Many low-income children persistently lag behind their peers cognitively, socially, physically, and emotionally due to difficult social and emotional environments, a lack of developmental services, and other challenging circumstances. This resource for Medicaid managed health plans and other organizations—based on the experiences of 11 health plans—presents a quality framework for designing initiatives to improve developmental services that can be customized to work in different clinical and administrative areas. It also highlights strategies for improving the delivery of services, including the early identification of developmental disabilities, increasing outreach to members, enhancing provider partnerships, improving reimbursement and referral practices, and recognizing potential returns on health plan investment.
The Issue: Every year, tens of thousands of low-income young children enter school unprepared to succeed because they have not had the benefit of high-quality developmental services. Yet, research shows that early intervention programs and clinical services can prevent or ameliorate some of these problems and place "at risk" children on a more positive developmental trajectory. While many low-income children are covered through publicly financed programs such as Medicaid and the State Children's Health Insurance Program (SCHIP), the Medicaid managed care organizations that serve significant numbers of these children are struggling to ensure the delivery of consistent and high-quality developmental services.
Organization: Center for Health Care Strategies (CHCS)
Date of Implementation: October 2005
Target Population: Medicaid health plan medical and quality improvement directors, state Medicaid and SCHIP directors, pediatric professional organizations, clinicians
The Intervention: This resource, developed by the CHCS' Best Clinical and Administrative Practices (BCAP) initiative, can assist in the early identification and treatment of developmental delays by providing Medicaid managed care plans with practical approaches to improving the quality of their well-child care and developmental services. Medicaid managed care plans are well-positioned to work with members and providers to improve early developmental screening. This resource reflects the experiences of 10 health plans and one state primary care case management program that collaborated to develop, pilot, and refine innovative practices for this population. This resulting report reviews the BCAP Quality Framework, which was adapted from learning models developed by the Institute for Healthcare Improvement and other organizations. The framework offers health plans an opportunity to become more of a quality improvement leader by:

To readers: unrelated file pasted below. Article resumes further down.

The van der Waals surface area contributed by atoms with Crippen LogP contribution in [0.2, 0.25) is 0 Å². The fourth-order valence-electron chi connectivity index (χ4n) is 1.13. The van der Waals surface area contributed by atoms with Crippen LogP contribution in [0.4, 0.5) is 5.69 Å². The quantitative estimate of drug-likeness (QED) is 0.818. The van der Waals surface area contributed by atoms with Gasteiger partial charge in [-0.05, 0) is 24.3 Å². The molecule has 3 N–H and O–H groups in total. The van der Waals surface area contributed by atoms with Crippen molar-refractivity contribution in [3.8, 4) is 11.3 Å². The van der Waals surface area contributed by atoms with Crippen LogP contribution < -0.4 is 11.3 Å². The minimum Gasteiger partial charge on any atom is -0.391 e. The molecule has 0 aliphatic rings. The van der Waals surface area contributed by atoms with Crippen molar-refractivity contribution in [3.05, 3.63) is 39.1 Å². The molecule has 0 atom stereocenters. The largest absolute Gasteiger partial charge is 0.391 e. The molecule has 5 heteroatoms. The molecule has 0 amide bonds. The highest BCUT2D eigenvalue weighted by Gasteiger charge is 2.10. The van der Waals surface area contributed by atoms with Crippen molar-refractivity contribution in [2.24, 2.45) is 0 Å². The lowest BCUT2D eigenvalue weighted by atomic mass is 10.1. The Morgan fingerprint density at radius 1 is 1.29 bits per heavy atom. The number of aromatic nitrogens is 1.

- offering a template for designing quality initiatives;
- facilitating the testing and analysis of changes;
- enabling health plans to measure and evaluate their success;
- and promoting the ongoing use of best practices.
Also included in the report is information about using standardized developmental screening tools during well-child visits to identify infants and young children with developmental delays at the earliest possible stage. The report also explores how health plans can inform and engage parents in identifying developmental problems by asking them to complete developmental questionnaires, by providing educational materials and reminders for well-child visits, and by conducting outreach events in the community.
Likewise, the report illustrates how health plans can work closely with primary care practitioners to reduce administrative burdens and improve workflow. For example, reminder systems can encourage the use of preventive services. The report authors also suggest rewarding quality care with incentives and providing training on development screening and interventions. In addition, the report reviews how to improve reimbursement rates for developmental screening and testing. For example, one participating health plan paid physicians $25 for submitting claims for these services and promoted the incentive through letters to providers and articles in a provider newsletter. In addition, the report explains how one participating plan improved the tracking of referrals. The plan, CommunityCARE in Louisiana, implemented use of a standardized tracking referral form that is collected from providers on a monthly basis.
The report similarly gives guidance about how health care plans can demonstrate returns on investments. For example, improving the quality of child services plan-wide may lead to improved services for not only Medicaid recipients but all plan members. It may also lead to being considered more of a quality-improvement leader by purchasers, policymakers, and other health plans. Lastly, case studies are provided to illustrate how plans, including Molina Healthcare of Michigan, BlueCross BlueShield of Tennessee, and the Lovelace Community Health Plan, used the BCAP Quality Framework to improve child development services in Medicaid managed care settings. To read the toolkit, visit the CHCS Web site.
For More Information: Purvi Kobawala Smith, Program Officer, CHCS, firstname.lastname@example.org